Ex-leader at UNM-Taos to over­see higher ed

Lu­jan Gr­isham also names her picks to lead Cul­tural Af­fairs, IT, Trans­porta­tion

The Taos News - - LOCAL NEWS - By An­drew Ox­ford aox­[email protected]­i­can.com

For­get the ivory tower. The state’s next top univer­sity of­fi­cial is more fa­mil­iar with the mesas.

Gov.-elect Michelle Lu­jan Gr­isham tapped Kate O’Neill, the for­mer head of the Univer­sity of New Mex­ico’s Taos cam­pus, to head her ad­min­is­tra­tion’s Higher Ed­u­ca­tion Depart­ment.

O’Neill will take of­fice in the wake of tu­ition hikes at uni­ver­si­ties across the state, which have strained the lot­tery-funded schol­ar­ship pro­gram that thou­sands of stu­dents rely on to cover much of the cost of col­lege. She will have to fig­ure out how to sus­tain that ini­tia­tive while also nav­i­gat­ing a swirling de­bate among pol­i­cy­mak­ers over whether it is time to sim­ply con­sol­i­date some cam­puses in New Mex­ico’s sprawl­ing higher ed­u­ca­tion sys­tem or at least com­bine boards of re­gents, which are po­lit­i­cal bat­tle­grounds in their own right.

Lu­jan Gr­isham also an­nounced Wed­nes­day she is nam­ing De­bra Gar­cia y Griego, di­rec­tor of the Santa Fe Arts Com­mis­sion, to lead the Depart­ment of Cul­tural Af­fairs. She’ll over­see state mu­se­ums, his­toric sites and mon­u­ments.

The gov­er­nor-elect tapped Vin­cent Martinez, Depart­ment of Information Tech­nol­ogy staffer and for­mer leg­is­la­tor, to run the state govern­ment’s IT agency.

And she named long­time Depart­ment of Trans­porta­tion of­fi­cial Michael San­doval to lead that agency.

In tap­ping O’Neill, Lu­jan Gr­isham has ap­pointed a higher ed­u­ca­tion sec­re­tary who has worked in one of UNM’s net­work of branch cam­puses, which are cred­ited with do­ing the grunt work of get­ting ru­ral and work­ing New Mex­i­cans into de­gree pro­grams. That ex­pe­ri­ence would seem to fit with Lu­jan Gr­isham’s pri­or­i­ties, which she de­scribed Wed­nes­day as en­sur­ing higher ed­u­ca­tion is ac­ces­si­ble, in­clud­ing in ru­ral reaches of the state.

The gov­er­nor-elect sig­naled that af­ford­abil­ity will have to be a big part of that, telling reporters at a news con­fer­ence in Al­bu­querque that uni­ver­si­ties and col­leges can­not sim­ply raise tu­ition to bal­ance their bud­gets.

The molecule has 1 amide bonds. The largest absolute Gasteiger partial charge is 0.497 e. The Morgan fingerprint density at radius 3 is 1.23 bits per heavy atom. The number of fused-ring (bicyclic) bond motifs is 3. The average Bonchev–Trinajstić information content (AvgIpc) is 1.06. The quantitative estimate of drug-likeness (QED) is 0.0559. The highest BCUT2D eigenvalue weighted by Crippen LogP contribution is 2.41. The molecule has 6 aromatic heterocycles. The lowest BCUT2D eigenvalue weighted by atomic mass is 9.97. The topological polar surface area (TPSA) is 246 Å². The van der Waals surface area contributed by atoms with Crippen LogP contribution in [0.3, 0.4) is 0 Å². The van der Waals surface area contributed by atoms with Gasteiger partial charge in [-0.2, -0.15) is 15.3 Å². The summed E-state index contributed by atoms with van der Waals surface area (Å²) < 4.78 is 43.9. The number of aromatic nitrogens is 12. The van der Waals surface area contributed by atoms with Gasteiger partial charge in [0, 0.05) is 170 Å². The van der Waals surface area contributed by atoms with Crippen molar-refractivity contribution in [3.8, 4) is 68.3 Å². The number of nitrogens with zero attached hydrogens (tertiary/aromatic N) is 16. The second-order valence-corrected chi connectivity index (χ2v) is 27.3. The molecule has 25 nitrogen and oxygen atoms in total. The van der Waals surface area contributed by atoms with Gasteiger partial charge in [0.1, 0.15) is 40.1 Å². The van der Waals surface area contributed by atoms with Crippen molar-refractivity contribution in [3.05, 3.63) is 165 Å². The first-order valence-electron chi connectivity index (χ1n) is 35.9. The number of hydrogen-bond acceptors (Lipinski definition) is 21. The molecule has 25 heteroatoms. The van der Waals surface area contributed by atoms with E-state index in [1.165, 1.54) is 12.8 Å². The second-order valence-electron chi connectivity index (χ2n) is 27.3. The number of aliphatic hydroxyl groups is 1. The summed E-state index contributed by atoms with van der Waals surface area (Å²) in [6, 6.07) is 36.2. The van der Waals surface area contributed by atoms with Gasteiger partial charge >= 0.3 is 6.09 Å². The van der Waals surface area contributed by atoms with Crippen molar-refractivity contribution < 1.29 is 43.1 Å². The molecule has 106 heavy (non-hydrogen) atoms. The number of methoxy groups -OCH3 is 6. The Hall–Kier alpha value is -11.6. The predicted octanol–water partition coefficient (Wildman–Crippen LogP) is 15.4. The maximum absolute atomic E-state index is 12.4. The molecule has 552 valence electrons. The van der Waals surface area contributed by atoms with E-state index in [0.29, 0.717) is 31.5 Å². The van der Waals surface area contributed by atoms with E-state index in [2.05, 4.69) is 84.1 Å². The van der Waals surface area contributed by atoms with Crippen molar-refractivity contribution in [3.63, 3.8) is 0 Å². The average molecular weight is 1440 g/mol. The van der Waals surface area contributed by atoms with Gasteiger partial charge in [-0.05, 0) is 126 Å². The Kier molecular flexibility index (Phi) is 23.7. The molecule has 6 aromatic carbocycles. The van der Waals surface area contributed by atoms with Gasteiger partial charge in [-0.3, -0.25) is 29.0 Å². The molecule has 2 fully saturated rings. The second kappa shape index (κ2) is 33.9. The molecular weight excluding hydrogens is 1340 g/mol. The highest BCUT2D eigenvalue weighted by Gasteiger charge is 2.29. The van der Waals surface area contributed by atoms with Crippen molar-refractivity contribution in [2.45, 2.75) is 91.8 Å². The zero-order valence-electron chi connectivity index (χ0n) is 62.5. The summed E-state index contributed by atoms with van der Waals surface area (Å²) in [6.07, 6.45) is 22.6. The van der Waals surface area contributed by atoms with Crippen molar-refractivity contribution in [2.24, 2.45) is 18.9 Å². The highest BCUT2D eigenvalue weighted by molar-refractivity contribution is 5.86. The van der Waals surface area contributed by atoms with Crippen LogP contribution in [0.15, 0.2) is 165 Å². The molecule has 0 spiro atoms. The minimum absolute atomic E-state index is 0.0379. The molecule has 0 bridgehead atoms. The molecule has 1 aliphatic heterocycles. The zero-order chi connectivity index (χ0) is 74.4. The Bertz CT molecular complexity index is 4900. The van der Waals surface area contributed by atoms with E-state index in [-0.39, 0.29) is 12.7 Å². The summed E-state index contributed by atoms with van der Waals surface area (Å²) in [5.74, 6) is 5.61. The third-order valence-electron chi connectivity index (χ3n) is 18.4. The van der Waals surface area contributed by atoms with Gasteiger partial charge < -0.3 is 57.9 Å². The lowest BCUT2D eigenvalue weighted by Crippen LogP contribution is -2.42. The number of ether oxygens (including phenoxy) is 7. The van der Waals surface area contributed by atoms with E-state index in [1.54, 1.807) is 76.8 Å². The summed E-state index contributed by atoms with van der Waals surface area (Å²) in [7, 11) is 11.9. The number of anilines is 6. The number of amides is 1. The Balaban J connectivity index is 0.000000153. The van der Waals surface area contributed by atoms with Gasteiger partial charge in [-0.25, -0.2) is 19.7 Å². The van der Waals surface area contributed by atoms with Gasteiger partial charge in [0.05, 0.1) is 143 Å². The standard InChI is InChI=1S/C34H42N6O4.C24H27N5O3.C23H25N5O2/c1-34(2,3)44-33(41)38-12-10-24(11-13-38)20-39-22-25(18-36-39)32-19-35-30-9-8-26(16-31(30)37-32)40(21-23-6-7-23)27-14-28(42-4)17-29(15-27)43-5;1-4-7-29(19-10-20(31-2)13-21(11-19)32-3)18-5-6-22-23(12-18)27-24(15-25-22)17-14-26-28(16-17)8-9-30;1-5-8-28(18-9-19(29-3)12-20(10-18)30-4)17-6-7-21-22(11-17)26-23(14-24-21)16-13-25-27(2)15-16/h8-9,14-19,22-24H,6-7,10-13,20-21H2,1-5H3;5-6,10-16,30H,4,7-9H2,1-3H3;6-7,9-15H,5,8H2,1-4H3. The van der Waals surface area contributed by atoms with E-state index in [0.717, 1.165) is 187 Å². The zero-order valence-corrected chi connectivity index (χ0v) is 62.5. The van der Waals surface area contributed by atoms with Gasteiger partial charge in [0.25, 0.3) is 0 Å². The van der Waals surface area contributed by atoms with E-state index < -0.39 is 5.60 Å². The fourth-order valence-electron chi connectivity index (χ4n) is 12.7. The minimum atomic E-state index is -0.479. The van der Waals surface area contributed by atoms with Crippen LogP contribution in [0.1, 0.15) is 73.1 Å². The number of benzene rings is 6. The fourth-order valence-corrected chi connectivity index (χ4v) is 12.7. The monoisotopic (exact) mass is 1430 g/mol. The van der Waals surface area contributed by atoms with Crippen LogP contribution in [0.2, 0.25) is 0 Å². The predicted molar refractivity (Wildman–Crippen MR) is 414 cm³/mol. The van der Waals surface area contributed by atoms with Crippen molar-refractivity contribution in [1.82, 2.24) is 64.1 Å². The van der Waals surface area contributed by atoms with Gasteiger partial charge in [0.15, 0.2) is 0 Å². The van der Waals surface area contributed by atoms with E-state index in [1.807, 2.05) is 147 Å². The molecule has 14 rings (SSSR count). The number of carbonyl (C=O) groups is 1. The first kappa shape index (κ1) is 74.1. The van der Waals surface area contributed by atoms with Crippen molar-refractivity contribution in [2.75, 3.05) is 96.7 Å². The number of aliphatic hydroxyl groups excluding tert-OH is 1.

“They can’t just rely on tu­ition hikes be­cause New Mex­i­cans can’t af­ford it,” Lu­jan Gr­isham said.

Dur­ing the cam­paign, Lu­jan Gr­isham said her ad­min­is­tra­tion would study lot­tery op­er­a­tions to bet­ter un­der­stand how it could max­i­mize rev­enue for the state’s schol­ar­ship pro­gram.

But Lu­jan Gr­isham ar­gued steps to­ward greater ef­fi­ciency should not scale back ac­cess to higher ed­u­ca­tion.

For ex­am­ple, while some ar­gue merg­ing cam­puses should be a no-brainer when there are 31 pub­lic higher ed­u­ca­tion in­sti­tu­tions around New Mex­ico run by 21 boards, O’Neill ar­gued each has its own par­tic­u­lar mis­sion.

The key, she ar­gued, is en­sur­ing the schools are work­ing to­gether, not du­pli­cat­ing ser­vices, and pro­vid­ing smooth paths from one cam­pus or pro­gram to an­other.

“What I’d re­ally like to see is schools across the state col­lab­o­rate more ef­fec­tively,” she said.

A grad­u­ate of Tufts and Har­vard uni­ver­si­ties, O’Neill ended up in New Mex­ico in the same way that many land in a place like Taos.

“I came to visit Taos in 1993 and my wagon wheel fell off,” she told The Taos News in 2017, when the news­pa­per named her ci­ti­zen of the year.

O’Neill started teach­ing at UNM Taos as ad­junct fac­ulty and ended up chair­ing the psy­chol­ogy depart­ment. She took lead­er­ship of the cam­pus in 2006 and over­saw the ad­di­tion of a nurs­ing pro­gram and an early child­hood ed­u­ca­tion cen­ter.

The school worked with area schools to cre­ate a route for high school stu­dents to grad­u­ate with a diploma and as­so­ciate de­gree at the same time. In turn, the cam­pus be­came some­thing of a hub of the com­mu­nity.

When the molyb­de­num mine near Questa closed, O’Neill pushed to cre­ate a com­mer­cial driver’s li­cense pro­gram to keep min­ers em­ployed. And when she stepped down as CEO of the branch cam­pus in 2016, plans were un­der­way to ex­pand a small busi­ness in­no­va­tion cen­ter and dig­i­tal me­dia arts pro­gram.

O’Neill may not be a na­tive New Mex­i­can, but state Rep. Bobby Gon­za­les told The Taos

News she blended well with the com­mu­nity.

Marc Saave­dra, ex­ec­u­tive di­rec­tor of the New Mex­ico Coun­cil of Univer­sity Pres­i­dents, said uni­ver­si­ties will want to see the state con­tinue ef­forts to­ward cre­at­ing smooth tran­si­tions from two-year pro­grams to four-year de­grees as well as ini­tia­tives aimed at boost­ing re­ten­tion and grad­u­a­tion rates.

Saave­dra de­scribed O’Neill’s ap­point­ment as en­cour­ag­ing.

“She knows New Mex­ico. She knows higher ed­u­ca­tion in New Mex­ico,” he said.

O’Neill’s ap­point­ment comes as Lu­jan Gr­isham con­tin­ues to fill out her Cab­i­net ahead of tak­ing of­fice on Jan. 1.

File photo

Kate O’Neill at the Univer­sity of New Mex­ico -Taos cam­pus in 2017. Gov. Michelle Lu­jan Gr­isham named O’Neill to head the Higher Ed­u­ca­tion Depart­ment.

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